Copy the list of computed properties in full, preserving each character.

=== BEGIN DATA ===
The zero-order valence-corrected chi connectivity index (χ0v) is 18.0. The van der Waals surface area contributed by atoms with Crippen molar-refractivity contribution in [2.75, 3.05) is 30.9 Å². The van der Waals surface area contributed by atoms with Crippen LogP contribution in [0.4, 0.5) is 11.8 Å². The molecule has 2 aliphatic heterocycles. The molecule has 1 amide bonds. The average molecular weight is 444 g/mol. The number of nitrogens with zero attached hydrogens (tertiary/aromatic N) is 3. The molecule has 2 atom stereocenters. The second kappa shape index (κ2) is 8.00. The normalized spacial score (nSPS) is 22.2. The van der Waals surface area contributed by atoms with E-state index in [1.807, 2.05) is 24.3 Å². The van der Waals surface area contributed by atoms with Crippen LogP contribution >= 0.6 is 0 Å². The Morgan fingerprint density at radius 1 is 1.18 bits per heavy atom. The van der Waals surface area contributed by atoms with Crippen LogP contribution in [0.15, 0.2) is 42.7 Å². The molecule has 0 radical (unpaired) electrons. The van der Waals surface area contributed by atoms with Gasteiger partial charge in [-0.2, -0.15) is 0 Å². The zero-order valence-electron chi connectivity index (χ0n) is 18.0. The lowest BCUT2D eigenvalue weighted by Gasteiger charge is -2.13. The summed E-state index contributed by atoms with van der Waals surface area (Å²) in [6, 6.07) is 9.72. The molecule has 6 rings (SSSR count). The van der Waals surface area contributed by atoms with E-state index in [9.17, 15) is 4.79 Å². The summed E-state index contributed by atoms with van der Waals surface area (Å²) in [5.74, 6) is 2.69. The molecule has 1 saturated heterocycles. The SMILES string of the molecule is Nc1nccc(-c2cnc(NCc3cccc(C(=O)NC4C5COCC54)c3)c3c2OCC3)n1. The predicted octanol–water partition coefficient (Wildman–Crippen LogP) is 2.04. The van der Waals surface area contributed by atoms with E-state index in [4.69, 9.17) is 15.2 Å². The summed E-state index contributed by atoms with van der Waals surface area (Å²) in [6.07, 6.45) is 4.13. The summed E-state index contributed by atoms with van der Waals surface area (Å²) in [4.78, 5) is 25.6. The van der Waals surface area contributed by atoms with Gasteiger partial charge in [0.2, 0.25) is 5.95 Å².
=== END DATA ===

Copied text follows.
The zero-order valence-corrected chi connectivity index (χ0v) is 18.0. The van der Waals surface area contributed by atoms with Crippen molar-refractivity contribution in [2.75, 3.05) is 30.9 Å². The van der Waals surface area contributed by atoms with Crippen LogP contribution in [0.4, 0.5) is 11.8 Å². The molecule has 2 aliphatic heterocycles. The molecule has 1 amide bonds. The average molecular weight is 444 g/mol. The number of nitrogens with zero attached hydrogens (tertiary/aromatic N) is 3. The molecule has 2 atom stereocenters. The second kappa shape index (κ2) is 8.00. The normalized spacial score (nSPS) is 22.2. The van der Waals surface area contributed by atoms with E-state index in [1.807, 2.05) is 24.3 Å². The van der Waals surface area contributed by atoms with Crippen LogP contribution >= 0.6 is 0 Å². The Morgan fingerprint density at radius 1 is 1.18 bits per heavy atom. The van der Waals surface area contributed by atoms with Crippen LogP contribution in [0.15, 0.2) is 42.7 Å². The molecule has 0 radical (unpaired) electrons. The van der Waals surface area contributed by atoms with Gasteiger partial charge in [-0.2, -0.15) is 0 Å². The zero-order valence-electron chi connectivity index (χ0n) is 18.0. The lowest BCUT2D eigenvalue weighted by Gasteiger charge is -2.13. The summed E-state index contributed by atoms with van der Waals surface area (Å²) in [6, 6.07) is 9.72. The molecule has 6 rings (SSSR count). The van der Waals surface area contributed by atoms with E-state index in [9.17, 15) is 4.79 Å². The summed E-state index contributed by atoms with van der Waals surface area (Å²) in [5.74, 6) is 2.69. The molecule has 1 saturated heterocycles. The SMILES string of the molecule is Nc1nccc(-c2cnc(NCc3cccc(C(=O)NC4C5COCC54)c3)c3c2OCC3)n1. The predicted octanol–water partition coefficient (Wildman–Crippen LogP) is 2.04. The van der Waals surface area contributed by atoms with E-state index in [4.69, 9.17) is 15.2 Å². The summed E-state index contributed by atoms with van der Waals surface area (Å²) in [6.07, 6.45) is 4.13. The summed E-state index contributed by atoms with van der Waals surface area (Å²) in [4.78, 5) is 25.6. The van der Waals surface area contributed by atoms with Gasteiger partial charge in [0.2, 0.25) is 5.95 Å².